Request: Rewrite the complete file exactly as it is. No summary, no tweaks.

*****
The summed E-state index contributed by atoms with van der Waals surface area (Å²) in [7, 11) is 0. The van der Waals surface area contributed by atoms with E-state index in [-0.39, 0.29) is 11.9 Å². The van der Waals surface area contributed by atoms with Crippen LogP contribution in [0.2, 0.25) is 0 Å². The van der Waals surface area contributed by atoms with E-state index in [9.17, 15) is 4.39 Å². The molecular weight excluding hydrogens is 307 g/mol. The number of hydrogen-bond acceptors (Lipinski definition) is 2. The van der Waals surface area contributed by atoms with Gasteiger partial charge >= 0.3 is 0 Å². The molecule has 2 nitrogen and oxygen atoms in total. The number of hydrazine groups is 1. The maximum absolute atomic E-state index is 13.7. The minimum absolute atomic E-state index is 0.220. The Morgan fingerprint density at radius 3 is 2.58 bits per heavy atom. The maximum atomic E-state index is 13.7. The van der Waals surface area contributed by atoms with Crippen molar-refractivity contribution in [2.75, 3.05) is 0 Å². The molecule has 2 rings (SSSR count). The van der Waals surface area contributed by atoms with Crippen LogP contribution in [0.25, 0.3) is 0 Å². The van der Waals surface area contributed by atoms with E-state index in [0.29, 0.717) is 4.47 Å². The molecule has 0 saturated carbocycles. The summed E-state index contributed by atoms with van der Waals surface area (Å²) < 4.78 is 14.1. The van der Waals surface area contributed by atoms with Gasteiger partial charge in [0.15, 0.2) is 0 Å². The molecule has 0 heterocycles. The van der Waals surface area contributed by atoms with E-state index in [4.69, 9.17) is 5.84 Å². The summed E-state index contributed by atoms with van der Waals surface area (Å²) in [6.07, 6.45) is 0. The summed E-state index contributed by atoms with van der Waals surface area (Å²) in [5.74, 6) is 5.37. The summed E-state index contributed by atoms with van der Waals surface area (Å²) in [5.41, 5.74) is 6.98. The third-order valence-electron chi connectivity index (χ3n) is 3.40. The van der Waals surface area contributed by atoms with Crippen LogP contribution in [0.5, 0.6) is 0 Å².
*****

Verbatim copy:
The summed E-state index contributed by atoms with van der Waals surface area (Å²) in [7, 11) is 0. The van der Waals surface area contributed by atoms with E-state index in [-0.39, 0.29) is 11.9 Å². The van der Waals surface area contributed by atoms with Crippen LogP contribution in [0.2, 0.25) is 0 Å². The van der Waals surface area contributed by atoms with E-state index in [9.17, 15) is 4.39 Å². The molecular weight excluding hydrogens is 307 g/mol. The number of hydrogen-bond acceptors (Lipinski definition) is 2. The van der Waals surface area contributed by atoms with Gasteiger partial charge >= 0.3 is 0 Å². The molecule has 2 nitrogen and oxygen atoms in total. The number of hydrazine groups is 1. The maximum absolute atomic E-state index is 13.7. The minimum absolute atomic E-state index is 0.220. The Morgan fingerprint density at radius 3 is 2.58 bits per heavy atom. The maximum atomic E-state index is 13.7. The van der Waals surface area contributed by atoms with Crippen molar-refractivity contribution in [2.75, 3.05) is 0 Å². The molecule has 2 rings (SSSR count). The van der Waals surface area contributed by atoms with Crippen LogP contribution in [0.25, 0.3) is 0 Å². The van der Waals surface area contributed by atoms with E-state index in [0.29, 0.717) is 4.47 Å². The molecule has 0 saturated carbocycles. The summed E-state index contributed by atoms with van der Waals surface area (Å²) < 4.78 is 14.1. The van der Waals surface area contributed by atoms with Gasteiger partial charge in [0.15, 0.2) is 0 Å². The molecule has 0 heterocycles. The van der Waals surface area contributed by atoms with E-state index in [4.69, 9.17) is 5.84 Å². The summed E-state index contributed by atoms with van der Waals surface area (Å²) in [6.07, 6.45) is 0. The summed E-state index contributed by atoms with van der Waals surface area (Å²) in [5.74, 6) is 5.37. The summed E-state index contributed by atoms with van der Waals surface area (Å²) in [5.41, 5.74) is 6.98. The third-order valence-electron chi connectivity index (χ3n) is 3.40. The van der Waals surface area contributed by atoms with Crippen LogP contribution in [0.5, 0.6) is 0 Å².